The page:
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Thursday, May 12, 2005

Wealth and democracy

Whoa! For a mixture of the usual and a few unusual reasons, I've been totally swamped since spring break. Maybe blogging is like exercising -- once you get addicted to it, you can't live without it (so I hear), but until then it's tough to find time for it when the going gets tough. Well, I have a small stack of clippings to report on and I'll chip away at those (so to speak) as time allows. It's finals week here.

For the moment, just a quick comment about Cornell economist Robert H. Frank's column in this morning's New York Times about the estate tax. Popular support for repeal of the estate tax seems to run high, he writes, but how one asks the question can (as usual) make all the difference, and he illustrates this with the results of a (very) small comparative survey.
Robert H. Frank, "Economic Scene: The much-reviled estate tax: efficient, fair, painless as possible and misunderstood," New York Times, May 12, 2005, C2.
Perhaps, as he suggests, when people register opposition to the estate tax, they're really just saying that they oppose taxes in the abstract. But, still, what is striking is the way that concentrations of wealth have become so acceptable, politically and socially. In the usual discourse, there's hardly any recognition that concentrations of wealth might pose a fundamental challenge to a democracy and that the estate tax helps to level the playing field and to stave off the rise of a monied aristocracy in the United States.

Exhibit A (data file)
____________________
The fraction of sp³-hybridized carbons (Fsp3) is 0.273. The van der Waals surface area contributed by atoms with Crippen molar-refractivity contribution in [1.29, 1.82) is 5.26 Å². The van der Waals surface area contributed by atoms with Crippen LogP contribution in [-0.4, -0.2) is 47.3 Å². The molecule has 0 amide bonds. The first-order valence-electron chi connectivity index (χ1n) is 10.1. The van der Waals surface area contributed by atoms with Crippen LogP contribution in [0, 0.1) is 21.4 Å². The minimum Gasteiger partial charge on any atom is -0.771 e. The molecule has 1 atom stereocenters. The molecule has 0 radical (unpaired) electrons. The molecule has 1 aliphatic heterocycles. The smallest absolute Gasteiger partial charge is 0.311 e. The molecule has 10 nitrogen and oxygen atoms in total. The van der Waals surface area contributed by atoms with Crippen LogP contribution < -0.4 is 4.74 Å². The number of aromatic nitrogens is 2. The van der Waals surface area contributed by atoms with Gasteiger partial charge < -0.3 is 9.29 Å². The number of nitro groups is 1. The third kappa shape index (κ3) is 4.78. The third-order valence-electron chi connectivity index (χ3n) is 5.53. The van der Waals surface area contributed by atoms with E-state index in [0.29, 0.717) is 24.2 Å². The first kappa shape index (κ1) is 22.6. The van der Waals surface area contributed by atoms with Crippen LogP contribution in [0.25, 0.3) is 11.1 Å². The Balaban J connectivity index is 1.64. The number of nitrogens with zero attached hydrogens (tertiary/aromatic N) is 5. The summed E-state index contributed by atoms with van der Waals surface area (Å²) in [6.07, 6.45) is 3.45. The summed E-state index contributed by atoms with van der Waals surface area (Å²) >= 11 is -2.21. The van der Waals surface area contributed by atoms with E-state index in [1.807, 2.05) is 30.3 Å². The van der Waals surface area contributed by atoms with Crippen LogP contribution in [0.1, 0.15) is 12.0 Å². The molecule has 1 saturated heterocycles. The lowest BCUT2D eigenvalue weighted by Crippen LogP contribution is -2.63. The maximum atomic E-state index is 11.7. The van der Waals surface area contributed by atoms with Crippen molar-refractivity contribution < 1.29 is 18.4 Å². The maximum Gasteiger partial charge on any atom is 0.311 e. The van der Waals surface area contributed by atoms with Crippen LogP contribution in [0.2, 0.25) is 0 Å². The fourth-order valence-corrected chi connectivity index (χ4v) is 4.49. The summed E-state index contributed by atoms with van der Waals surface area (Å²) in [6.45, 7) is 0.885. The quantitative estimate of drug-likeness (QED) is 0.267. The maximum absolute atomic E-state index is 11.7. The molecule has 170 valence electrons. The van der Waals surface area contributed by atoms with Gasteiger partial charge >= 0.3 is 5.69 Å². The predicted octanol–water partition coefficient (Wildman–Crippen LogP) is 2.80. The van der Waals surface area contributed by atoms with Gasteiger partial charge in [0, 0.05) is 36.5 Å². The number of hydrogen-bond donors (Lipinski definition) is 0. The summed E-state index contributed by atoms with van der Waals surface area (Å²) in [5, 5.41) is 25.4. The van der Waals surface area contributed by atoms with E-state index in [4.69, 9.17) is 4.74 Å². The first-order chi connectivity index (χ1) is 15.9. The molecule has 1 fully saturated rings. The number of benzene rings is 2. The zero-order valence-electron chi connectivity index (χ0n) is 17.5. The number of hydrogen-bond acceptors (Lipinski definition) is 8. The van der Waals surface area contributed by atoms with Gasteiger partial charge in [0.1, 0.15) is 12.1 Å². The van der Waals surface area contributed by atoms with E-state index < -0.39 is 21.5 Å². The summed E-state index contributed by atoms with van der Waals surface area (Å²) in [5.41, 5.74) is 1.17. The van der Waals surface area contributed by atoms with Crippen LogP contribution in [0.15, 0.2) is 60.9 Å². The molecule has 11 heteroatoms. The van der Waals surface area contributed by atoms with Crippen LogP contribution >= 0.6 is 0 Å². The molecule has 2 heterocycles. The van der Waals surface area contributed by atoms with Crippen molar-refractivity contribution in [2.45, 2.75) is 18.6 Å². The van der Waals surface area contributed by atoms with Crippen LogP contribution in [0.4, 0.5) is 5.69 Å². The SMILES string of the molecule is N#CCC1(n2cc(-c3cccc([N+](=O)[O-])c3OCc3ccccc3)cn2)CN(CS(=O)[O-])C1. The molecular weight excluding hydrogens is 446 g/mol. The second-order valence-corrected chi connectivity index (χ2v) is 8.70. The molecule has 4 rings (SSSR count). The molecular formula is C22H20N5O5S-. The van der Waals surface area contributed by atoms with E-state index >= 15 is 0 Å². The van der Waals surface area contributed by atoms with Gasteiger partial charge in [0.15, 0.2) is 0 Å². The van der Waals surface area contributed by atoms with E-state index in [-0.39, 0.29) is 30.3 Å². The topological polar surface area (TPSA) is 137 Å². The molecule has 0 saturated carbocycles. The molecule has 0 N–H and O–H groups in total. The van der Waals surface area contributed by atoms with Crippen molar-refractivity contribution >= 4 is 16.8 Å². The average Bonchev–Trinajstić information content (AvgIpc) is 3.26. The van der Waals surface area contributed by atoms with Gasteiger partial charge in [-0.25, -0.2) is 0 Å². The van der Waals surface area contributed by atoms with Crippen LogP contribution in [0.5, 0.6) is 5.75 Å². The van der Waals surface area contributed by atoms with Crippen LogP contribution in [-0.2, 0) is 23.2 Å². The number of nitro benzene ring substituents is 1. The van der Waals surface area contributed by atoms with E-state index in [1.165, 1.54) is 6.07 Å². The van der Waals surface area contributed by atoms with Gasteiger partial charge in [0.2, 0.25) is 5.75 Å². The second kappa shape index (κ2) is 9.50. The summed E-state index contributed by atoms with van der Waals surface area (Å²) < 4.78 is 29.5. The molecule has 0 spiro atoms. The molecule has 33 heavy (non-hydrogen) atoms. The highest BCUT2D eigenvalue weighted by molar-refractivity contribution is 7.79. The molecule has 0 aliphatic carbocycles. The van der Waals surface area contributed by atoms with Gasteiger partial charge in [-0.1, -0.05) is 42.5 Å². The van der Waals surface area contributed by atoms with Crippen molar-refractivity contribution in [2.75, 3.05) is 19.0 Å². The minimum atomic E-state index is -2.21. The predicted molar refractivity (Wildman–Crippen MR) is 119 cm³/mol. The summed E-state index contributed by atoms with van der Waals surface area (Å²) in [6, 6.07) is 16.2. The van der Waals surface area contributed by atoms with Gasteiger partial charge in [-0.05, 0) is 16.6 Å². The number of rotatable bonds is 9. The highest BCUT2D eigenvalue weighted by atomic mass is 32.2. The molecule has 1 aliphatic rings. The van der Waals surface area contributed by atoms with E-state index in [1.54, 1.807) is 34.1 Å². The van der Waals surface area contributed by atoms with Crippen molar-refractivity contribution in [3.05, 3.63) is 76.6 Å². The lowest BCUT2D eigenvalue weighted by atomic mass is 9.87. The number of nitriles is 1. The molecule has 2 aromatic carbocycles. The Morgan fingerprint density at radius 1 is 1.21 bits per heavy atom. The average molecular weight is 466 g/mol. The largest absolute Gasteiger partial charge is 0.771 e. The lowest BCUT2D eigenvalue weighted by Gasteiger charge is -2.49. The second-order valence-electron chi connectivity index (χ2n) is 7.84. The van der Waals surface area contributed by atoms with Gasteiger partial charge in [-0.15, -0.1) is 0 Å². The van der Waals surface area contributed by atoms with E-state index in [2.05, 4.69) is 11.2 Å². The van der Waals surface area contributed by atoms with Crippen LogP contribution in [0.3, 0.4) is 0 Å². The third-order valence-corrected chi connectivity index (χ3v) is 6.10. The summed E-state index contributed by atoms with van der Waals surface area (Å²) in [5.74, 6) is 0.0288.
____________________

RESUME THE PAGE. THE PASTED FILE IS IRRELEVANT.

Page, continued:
Andrew Carnegie, one of the wealthiest Americans in the late nineteenth century, supposedly favored an estate tax (so I understand--I haven't verified this myself) because he thought people should do what he did, work their way to wealth. Granted, he had social access to investment circles (see Pamela Laird's forthcoming book, Pull), and it was arguably more difficult to climb the ladder of capitalism by the late 19c precisely because of the gigantic increases in scale that he and men like him wrought in the world of business. But, in his extensive philantropic activities (e.g., Carnegie-funded public libraries), he did put his money where his proverbial mouth was.

Further reading on this theme: Entering the title of this post reminded me of Kevin Phillips' book by the same title. Also, see the collection of essays entitled Ruling America: A History of Wealth and Power in a Democracy, edited by Steve Fraser and Gary Gerstle.